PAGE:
*Countries that Celebrate Emancipation Day include: Jamaica, Barbados, Bermuda, Bahamas, St. Lucia, Canada, Guyana, St. Vincent & the Grenadines, Grenada, Trinidad & Tobago, Turks & Caicos, Anguilla, British Virgin Islands, Dominica, St. Kitts & Nevis

Trayvon Martin shot and killed at 17 years old while walking to a family member's house.

One evening in Florida a black teenager by the name of  Trayvon Martin was walking to a relative’s house when he was approached by a white man by the name of George Zimmerman. Zimmerman proceeded to shoot the teenager, killing him, admitted this to the police and has not been charged!

Change.org is running a petition to send to the Florida’s 18th District State’s Attorney to investigate the murder and prosecute George Zimmerman. Below are the details from Trayvon’s mother about the murder and where to go to sign.

Why This Is Important O

n February 26, my son Trayvon Martin was shot and killed as he walked to a family member’s home from a convenience store where he had just bought some candy. He was only 17 years old.

Trayvon’s killer, George Zimmerman, admitted to police that he shot Trayvon in the chest. Zimmerman, the community’s self appointed “neighborhood watch leader,” called the police to report a suspicious person when he saw Travyon, a young black man, walking from the store. But Zimmerman, who is white, still hasn’t been charged for murdering my son.

Trayvon was my hero. At the age 9, Trayvon pulled his father from a burning kitchen, saving his life. He loved sports and horseback riding. At only 17 he had a bright future ahead of him with dreams of attending college and becoming an aviation mechanic. Now that’s all gone.

When Zimmerman reported Trayvon to the police, they told him not to confront him. But he did anyway. All I know about what happened next is that my 17 year-old son, who was completely unarmed, was shot and killed.

It’s been nearly two weeks and the Sanford Police have refused to arrest George Zimmerman. In their public statements, they even go so far as to stand up for the killer – saying he’s “a college grad” who took a class in criminal justice.

Please join me in calling on Norman Wolfinger, Florida’s 18th District State’s Attorney, to investigate my son’s murder and prosecute George Zimmerman for the shooting and killing of Trayvon Martin.

Click on the link! >>>>>>>>>>> https://www.change.org/petitions/prosecute-the-killer-of-17-year-old-trayvon-martin#

UPDATE
NATIONAL RALLY FOR JUSTICE FOR TRAYVON MARTIN TO TAKE PLACE IN SANFORD, FLORIDA, THIS THURSDAY FEATURING KEYNOTE REMARKS BY REVEREND AL SHARPTON ALONG WITH SPECIAL GUEST HOST MICHAEL BAISDEN

WHO:
Parents of Trayvon Martin
Attorney Benjamin Crump & lawyers for the family of Trayvon Martin
Reverend Al Sharpton, President of National Action Network
Michael Baisden, Host of the Michael Baisden Show

WHAT:
National Rally for justice on behalf of Trayvon Martin– the unarmed African-American teenager who was shot and killed in a gated community in Florida late last month by a white neighborhood watch captain. The watch captain, George Zimmerman — a 26-year-old college student who has admitted to police that he shot the young man — still walks free.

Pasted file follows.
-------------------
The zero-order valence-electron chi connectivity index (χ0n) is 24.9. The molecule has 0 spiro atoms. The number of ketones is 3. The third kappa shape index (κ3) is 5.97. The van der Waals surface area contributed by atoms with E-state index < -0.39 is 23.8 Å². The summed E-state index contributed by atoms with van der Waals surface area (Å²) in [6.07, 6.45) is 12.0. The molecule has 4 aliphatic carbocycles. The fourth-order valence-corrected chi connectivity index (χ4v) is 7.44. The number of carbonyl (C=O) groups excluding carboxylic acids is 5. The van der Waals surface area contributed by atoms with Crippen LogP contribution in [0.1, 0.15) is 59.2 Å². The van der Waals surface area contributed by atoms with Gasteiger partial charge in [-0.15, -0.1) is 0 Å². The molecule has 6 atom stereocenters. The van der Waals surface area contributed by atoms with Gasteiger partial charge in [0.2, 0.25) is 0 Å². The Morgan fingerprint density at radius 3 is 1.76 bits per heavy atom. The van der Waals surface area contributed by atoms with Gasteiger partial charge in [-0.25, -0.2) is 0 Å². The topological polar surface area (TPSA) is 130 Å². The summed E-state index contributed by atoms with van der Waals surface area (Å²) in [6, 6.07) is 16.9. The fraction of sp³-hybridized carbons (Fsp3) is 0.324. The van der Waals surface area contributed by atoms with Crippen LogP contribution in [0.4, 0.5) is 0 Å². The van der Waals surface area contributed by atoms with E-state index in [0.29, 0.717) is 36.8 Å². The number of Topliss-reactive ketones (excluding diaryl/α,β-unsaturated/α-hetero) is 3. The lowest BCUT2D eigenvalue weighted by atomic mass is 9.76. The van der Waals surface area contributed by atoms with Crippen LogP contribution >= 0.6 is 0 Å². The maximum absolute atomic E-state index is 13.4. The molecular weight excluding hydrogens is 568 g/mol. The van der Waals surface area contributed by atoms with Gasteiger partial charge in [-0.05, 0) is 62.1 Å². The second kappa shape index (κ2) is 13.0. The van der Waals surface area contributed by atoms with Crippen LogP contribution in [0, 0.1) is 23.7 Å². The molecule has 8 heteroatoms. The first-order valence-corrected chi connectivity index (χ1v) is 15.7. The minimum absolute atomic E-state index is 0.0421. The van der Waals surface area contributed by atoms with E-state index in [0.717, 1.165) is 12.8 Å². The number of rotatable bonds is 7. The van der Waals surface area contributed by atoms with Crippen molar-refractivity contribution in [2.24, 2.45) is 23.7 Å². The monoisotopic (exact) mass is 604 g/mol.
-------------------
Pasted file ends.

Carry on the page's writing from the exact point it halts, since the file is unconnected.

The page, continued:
WHERE:
First Shiloh Baptist Church
Sanford, FL 32771

WHEN:
Thursday, March 22 – 7:00 p.m.

Buju Banton needs your help

Supporters of Buju Banton Re-launch Letter Writing Campaign

West Palm Beach, Florida, September 19, 2011 – Supporters of jailed international reggae artiste Mark Anthony Myrie, popularly known as Buju Banton, re-launched the international letter writing campaign started last year. The main focus of the campaign was to get bail for the reggae icon. However, since Buju was unfortunately convicted and recently sentenced, the supporters are now asking the Attorney General Eric Holder to investigate the case and correct this grave injustice. The goal is to ensure the government is made aware that the public is concerned about the case and disturbed by Buju’s unjust incarceration.

Organizers of the Letter Writing Campaign want to receive at least 50,000 letters to send to the Attorney General on December 9, 2011 to mark the day Buju was first arrested. They plan on sending letters all at once to increase the impact. They are encouraging friends, fans and supporters worldwide to print out this letter, sign, date and mail it by December 5, 2011 to:

Buju Banton Campaign

2101 Vista Parkway

Suite 4035

West Palm Beach, FL 33412

BELOW IS A COPY OF THE LETTER
Mr. Eric H. Holder
Attorney General
U.S. Department of Justice
950 Pennsylvania Avenue, NW
Washington, DC 20530-0001
Dear Attorney General Holder:
I am writing to ask for your intervention regarding a grave injustice against Grammy winner and reggae music icon Buju Banton (legal name Mark Anthony Myrie). The incarceration of this legendary musician is unconscionable. He is currently serving a federal prison sentence for drug related charges.